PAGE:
City of Lauderdale, MN Preliminary Levy and Budget

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1 Lauderdale POPULATION 2,379 Lauderdale Crier City of Lauderdale, MN October-December Preliminary Levy and Budget The City Council adopted the preliminary levy during the September 23 council meeting. The Council held the local property tax levy flat at $495,281. In spite of holding the tax levy flat, homeowners may see a small increase in their property taxes. The reason for this is the shifting of property taxes from commercial property to residential property. Over the past year, commercial property values have remained flat while residential values have risen seven percent. The home that was valued at $163,600 in 2014 will be valued at $175,000 in Overall, the property tax levy will increase by 1.3%. The increase is being paid by the additional funding the City will be receiving from the metro-wide Fiscal Disparities pool. The tax levy pays for 50% of the City s operating costs; the remaining 50% is paid for by fees for services and state aid. In the coming weeks, the Council will continue to assess the costs to run the City in 2015 and establish storm sewer, sanitary sewer, and recycling rates. Residents will receive a statement of their proposed property taxes from Ramsey County before the end of November. A public hearing and presentation on the 2015 city budget and levy will be held at the December 9, 2014 City Council meeting starting at 7:30 p.m. October December 2014 Lauderdale Crier Page 1

2 OCTOBER-DECEMBER COMMUNITY CALENDAR Tuesday, October 14 City Council Meeting 7:30 p.m. at City Hall Monday, October 20 Park & Community Involvement Committee 6:30 p.m. at City Hall Friday, October 31 Halloween Party 5 p.m. to 7 p.m. at City Hall Saturday, November 1 Electronics Recycling Event (see insert) 9 a.m. to 1 p.m. Tuesday, November 4 General Election Day 7 a.m. to 8 p.m. at City Hall Monday, November 10 City Council Meeting 7:30 p.m. at City Hall Tuesday, November 11 Monday, November 17 City Hall Closed for Veterans Day Park & Community Involvement Committee 6:30 p.m. at City Hall Tuesday, November 25 City Council Meeting 7:30 p.m. at City Hall Thurs. & Fri., Nov 27 & 28 City Hall Closed for Thanksgiving Holiday Tuesday, December 9 City Council Meeting, 2015 Budget Public Hearing Wed. & Thurs., Dec 24 & 25 City Hall Closed for Christmas Holiday 7:30 p.m. at City Hall CITY & EMERGENCY CONTACT INFORMATION City Hall Hours: Monday - Friday 8:00 a.m. to 4:30 p.m. Phone: (651) CITY COUNCIL MEMBERS Mayor Jeffrey Dains 1743 Carl St.; Council Member Mary Gaasch 1736 Malvern St.; Council Member Roxanne Grove 1966 Eustis St.; Council Member Denise Hawkinson 1855 Fulham St. Council Member Lara Mac Lean 1905 Eustis St.; To send an to all council and staff: CITY STAFF Main Office: Fax: Heather Butkowski City Administrator Jim Bownik Assistant City Administrator Kevin Kelly Deputy City Clerk Dave Hinrichs Public Works Coordinator Joe Hughes Maintenance EMERGENCY NUMBERS Police Emergency: 911 Police Department: Fire Emergency: 911 Fire Department: Ramsey County Dispatch: 911 Ramsey County Dispatch Nonemergency Number: Water Emergency (St. Paul Regional Water): Sewer Emergency: 911 or Xcel Energy Electric Emergency or Outage: Xcel Energy Gas Emergency or Gas Odor: October December 2014 Lauderdale Crier Page 2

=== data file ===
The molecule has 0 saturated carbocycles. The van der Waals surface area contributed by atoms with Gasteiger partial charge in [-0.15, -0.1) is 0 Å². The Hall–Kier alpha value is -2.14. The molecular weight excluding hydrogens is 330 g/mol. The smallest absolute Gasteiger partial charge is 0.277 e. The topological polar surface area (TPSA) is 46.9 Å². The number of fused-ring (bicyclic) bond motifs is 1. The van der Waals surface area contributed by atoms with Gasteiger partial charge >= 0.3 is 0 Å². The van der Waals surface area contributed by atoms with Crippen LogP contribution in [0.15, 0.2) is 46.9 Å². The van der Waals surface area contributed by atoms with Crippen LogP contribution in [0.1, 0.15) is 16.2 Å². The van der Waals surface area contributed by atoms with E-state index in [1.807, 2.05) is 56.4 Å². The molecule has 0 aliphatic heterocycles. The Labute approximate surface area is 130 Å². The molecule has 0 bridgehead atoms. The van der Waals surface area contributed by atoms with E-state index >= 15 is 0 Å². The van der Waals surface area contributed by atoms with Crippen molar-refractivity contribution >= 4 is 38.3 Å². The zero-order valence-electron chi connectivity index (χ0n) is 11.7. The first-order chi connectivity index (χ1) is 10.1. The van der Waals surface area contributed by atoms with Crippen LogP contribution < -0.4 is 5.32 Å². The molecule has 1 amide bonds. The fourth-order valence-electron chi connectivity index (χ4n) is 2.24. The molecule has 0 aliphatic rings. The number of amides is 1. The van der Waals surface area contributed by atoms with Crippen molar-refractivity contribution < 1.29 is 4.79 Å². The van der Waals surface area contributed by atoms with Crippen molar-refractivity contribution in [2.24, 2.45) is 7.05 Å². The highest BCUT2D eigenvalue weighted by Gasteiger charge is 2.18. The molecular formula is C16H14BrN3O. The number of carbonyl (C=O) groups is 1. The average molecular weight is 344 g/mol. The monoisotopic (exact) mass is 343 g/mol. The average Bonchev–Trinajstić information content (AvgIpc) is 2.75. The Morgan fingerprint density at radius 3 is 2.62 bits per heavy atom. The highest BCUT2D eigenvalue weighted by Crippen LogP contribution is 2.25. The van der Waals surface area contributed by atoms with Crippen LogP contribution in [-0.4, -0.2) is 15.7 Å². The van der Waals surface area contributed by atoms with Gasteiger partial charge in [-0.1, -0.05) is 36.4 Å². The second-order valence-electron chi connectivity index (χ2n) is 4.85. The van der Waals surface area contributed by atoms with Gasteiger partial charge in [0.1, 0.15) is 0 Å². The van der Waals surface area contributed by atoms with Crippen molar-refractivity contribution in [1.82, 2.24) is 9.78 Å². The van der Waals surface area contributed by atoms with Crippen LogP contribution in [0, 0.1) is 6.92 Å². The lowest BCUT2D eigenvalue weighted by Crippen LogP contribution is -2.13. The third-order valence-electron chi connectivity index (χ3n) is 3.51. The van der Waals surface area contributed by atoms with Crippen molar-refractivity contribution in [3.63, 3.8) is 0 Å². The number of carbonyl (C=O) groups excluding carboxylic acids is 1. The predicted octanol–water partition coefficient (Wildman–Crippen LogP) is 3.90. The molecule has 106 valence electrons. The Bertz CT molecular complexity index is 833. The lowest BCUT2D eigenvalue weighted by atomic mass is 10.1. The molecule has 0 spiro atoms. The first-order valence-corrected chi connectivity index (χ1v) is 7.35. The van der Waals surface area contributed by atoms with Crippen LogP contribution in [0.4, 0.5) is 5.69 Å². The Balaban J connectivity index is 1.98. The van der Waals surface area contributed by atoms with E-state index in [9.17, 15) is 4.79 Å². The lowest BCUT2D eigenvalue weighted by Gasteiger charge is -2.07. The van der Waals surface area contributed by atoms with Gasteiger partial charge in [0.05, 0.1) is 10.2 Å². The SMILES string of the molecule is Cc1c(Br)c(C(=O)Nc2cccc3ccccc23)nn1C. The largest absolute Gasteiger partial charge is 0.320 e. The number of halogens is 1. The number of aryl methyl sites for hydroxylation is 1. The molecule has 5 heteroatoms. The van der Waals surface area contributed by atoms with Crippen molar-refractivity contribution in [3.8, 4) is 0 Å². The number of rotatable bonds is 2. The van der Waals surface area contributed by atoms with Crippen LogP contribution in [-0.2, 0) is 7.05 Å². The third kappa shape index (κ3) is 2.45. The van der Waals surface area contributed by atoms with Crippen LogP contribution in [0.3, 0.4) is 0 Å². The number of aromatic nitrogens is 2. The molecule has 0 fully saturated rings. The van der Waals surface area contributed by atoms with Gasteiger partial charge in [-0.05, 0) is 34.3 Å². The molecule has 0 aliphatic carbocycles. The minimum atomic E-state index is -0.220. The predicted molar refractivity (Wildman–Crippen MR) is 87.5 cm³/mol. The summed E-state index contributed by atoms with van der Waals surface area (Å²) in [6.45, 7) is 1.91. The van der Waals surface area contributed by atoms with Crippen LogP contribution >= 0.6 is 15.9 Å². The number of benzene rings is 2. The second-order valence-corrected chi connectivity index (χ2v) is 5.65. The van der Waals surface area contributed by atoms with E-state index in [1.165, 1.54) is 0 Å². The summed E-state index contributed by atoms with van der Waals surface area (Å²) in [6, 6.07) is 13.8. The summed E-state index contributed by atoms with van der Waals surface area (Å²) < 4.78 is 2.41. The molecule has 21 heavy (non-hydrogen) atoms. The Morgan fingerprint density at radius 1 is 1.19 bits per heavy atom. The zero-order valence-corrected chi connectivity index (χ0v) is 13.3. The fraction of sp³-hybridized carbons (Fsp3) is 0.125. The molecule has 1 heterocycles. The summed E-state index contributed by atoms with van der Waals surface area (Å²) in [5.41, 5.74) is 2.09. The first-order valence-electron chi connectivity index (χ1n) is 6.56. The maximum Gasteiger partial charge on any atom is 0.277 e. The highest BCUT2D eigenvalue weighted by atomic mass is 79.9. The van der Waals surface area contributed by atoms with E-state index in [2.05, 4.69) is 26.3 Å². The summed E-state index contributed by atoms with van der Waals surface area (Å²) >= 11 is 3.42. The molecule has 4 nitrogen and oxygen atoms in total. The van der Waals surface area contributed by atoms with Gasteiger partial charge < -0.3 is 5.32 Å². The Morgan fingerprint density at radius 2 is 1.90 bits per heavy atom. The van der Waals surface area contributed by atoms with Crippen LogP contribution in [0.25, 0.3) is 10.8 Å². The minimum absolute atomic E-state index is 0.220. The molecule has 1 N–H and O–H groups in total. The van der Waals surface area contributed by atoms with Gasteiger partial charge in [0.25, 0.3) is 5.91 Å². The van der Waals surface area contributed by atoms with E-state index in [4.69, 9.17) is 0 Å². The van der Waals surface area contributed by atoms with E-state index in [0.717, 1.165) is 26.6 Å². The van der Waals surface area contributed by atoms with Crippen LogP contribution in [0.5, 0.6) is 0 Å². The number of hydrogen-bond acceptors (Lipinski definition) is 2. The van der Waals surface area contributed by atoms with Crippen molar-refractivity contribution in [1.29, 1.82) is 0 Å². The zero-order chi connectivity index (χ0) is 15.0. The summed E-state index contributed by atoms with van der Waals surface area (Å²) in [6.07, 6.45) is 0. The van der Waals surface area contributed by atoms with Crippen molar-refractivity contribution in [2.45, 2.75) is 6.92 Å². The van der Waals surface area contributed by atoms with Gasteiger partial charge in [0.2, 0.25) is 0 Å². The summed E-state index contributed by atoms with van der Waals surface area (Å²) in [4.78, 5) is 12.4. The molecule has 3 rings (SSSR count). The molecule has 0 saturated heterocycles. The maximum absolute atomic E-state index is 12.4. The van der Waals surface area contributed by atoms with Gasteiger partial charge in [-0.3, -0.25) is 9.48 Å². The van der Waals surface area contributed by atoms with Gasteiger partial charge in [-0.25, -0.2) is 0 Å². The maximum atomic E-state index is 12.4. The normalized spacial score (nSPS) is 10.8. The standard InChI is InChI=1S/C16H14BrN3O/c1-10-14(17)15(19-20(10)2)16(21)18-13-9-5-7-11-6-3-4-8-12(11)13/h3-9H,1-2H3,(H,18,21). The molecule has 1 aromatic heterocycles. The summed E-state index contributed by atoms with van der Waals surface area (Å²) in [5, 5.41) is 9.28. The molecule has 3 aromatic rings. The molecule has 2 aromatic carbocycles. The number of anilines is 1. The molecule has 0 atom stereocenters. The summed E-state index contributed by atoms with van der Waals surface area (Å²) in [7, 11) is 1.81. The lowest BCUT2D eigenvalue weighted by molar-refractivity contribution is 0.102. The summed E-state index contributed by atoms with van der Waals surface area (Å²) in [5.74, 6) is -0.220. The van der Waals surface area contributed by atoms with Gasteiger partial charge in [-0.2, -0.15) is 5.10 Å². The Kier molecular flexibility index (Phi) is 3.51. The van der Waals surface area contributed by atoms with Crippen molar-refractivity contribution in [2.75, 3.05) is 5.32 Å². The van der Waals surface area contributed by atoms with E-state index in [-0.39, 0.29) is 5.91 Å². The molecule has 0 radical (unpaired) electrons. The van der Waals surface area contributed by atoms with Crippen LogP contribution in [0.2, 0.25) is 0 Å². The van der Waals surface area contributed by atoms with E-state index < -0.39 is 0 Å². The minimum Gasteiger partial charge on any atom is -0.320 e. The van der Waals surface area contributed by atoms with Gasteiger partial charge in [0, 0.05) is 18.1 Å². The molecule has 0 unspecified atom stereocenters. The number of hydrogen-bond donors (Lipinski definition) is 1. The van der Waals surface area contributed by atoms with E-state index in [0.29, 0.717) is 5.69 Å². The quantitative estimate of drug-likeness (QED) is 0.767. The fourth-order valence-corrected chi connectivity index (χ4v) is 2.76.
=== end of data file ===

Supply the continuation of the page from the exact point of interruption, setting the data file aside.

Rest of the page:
3 Friday, October 31 from p.m. Please join us for some ghoulish games, freaky fun, and frightening food! You don t need to be a kid to enjoy dressing up, all ages are encouraged to get into the action and join the fright fest at Lauderdale City Hall. Donations make this event possible, so please consider dropping off a cash or candy contribution at City Hall. Events like these cannot happen without your help. Please consider volunteering 2-3 hours of your time. Help us set up for the event on Sunday, October 26 from 12-4 p.m. Help at the event from 5-7 p.m. on Halloween. Join the PCIC (Park & Community Involvement Committee). Contact City Hall for more information SKATING RINKS: Staff begins flooding the rinks for the skating season when temperatures are below freezing. Rinks will be open by the winter break for area schools if the weather cooperates. Open hours are always contingent on weather conditions. WARMING HOUSE HOURS Monday-Thursday Friday Saturday 4-9 p.m. (opens at noon on school release days; open until 10 p.m. preceding school release days) 4-10 p.m. (opens at noon on school release days Noon-10 p.m. Sunday Noon-9 p.m. Ice time may be reserved from 9-10 p.m. Sunday-Thursday except school release days (after open skating). October December 2014 Lauderdale Crier Page 3